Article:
I’ve watched three episodes of David Attenborough’s new series on the iPlayer so far
and, as ever with his programs, am captivated by the photography and the
stories that unfold.  But there is something disquieting about this series, although it took a while for me to put a finger on what exactly was bothering me.   Then I realised … no humans.  Attenborough paints Africa as if it were a Garden of Eden, before Adam
and Eve came along and started spoiling things.   My own memories of Africa are of places teeming with people, not the vast, empty wildernesses that he portrays.   I found the “Eye to Eye” segments at the end of the program to be the most interesting parts because here, for a five minute segment, humans are allowed to intrude, albeit with the focus on the derring-do of the cameramen  as they collected the footage.  There is something of the colonial era in the footage of a column of native bearers plus one or two Europeans snaking through the bush.  Even in these segments the Africans themselves seem to be relegated to the supporting cast.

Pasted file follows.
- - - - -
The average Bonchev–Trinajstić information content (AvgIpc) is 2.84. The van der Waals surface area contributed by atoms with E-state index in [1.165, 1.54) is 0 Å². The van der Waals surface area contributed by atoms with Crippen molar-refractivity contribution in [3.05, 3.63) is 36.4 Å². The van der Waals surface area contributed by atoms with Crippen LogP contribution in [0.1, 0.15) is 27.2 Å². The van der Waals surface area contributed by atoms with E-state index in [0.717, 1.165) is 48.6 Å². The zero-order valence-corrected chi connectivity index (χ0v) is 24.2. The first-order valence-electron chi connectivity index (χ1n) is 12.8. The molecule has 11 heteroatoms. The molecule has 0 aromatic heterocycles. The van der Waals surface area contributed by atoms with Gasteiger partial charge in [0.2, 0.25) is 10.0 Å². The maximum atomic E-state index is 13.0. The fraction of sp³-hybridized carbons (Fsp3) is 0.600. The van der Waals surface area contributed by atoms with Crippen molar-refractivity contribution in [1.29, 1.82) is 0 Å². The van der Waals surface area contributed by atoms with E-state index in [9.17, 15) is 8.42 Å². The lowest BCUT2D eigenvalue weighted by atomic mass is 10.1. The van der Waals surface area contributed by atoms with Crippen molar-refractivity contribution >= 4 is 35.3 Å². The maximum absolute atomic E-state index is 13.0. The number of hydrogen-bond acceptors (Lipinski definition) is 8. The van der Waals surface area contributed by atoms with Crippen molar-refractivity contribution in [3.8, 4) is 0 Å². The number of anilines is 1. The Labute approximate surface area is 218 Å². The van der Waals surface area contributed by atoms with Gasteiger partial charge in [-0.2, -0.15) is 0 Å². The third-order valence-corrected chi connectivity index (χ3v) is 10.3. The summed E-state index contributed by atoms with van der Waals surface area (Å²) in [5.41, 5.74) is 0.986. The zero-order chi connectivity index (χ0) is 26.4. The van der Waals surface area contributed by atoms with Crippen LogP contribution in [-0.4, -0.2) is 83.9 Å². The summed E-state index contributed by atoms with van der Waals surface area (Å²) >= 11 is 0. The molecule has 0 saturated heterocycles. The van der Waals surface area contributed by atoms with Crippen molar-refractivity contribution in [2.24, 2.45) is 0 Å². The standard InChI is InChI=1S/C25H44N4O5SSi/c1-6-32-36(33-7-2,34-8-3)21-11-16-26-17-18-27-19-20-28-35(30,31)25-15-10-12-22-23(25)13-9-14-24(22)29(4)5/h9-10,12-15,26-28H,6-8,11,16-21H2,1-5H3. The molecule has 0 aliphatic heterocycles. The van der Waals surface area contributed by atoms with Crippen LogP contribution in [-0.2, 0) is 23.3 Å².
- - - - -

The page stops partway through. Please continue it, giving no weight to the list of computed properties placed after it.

One thought on “Africa

  1. Pingback: David Attenborough: psalmist for our secular age? – microscopesandmonsters

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